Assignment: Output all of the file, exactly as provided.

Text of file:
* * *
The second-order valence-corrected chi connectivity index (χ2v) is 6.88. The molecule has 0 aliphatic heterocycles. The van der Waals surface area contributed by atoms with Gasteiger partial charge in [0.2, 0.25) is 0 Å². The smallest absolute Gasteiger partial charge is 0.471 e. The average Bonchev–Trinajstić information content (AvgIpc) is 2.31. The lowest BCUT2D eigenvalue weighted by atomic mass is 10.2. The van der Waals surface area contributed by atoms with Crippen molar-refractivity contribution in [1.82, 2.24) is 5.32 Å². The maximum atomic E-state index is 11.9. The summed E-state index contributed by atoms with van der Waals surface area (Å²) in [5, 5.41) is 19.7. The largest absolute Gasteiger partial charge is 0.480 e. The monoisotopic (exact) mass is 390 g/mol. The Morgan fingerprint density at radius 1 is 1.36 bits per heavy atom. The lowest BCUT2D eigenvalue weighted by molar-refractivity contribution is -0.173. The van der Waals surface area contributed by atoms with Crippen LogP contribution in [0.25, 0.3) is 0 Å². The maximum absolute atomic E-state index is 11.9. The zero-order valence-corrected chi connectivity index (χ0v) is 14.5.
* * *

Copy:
The second-order valence-corrected chi connectivity index (χ2v) is 6.88. The molecule has 0 aliphatic heterocycles. The van der Waals surface area contributed by atoms with Gasteiger partial charge in [0.2, 0.25) is 0 Å². The smallest absolute Gasteiger partial charge is 0.471 e. The average Bonchev–Trinajstić information content (AvgIpc) is 2.31. The lowest BCUT2D eigenvalue weighted by atomic mass is 10.2. The van der Waals surface area contributed by atoms with Crippen molar-refractivity contribution in [1.82, 2.24) is 5.32 Å². The maximum atomic E-state index is 11.9. The summed E-state index contributed by atoms with van der Waals surface area (Å²) in [5, 5.41) is 19.7. The largest absolute Gasteiger partial charge is 0.480 e. The monoisotopic (exact) mass is 390 g/mol. The Morgan fingerprint density at radius 1 is 1.36 bits per heavy atom. The lowest BCUT2D eigenvalue weighted by molar-refractivity contribution is -0.173. The van der Waals surface area contributed by atoms with Crippen LogP contribution in [0.25, 0.3) is 0 Å². The maximum absolute atomic E-state index is 11.9. The zero-order valence-corrected chi connectivity index (χ0v) is 14.5.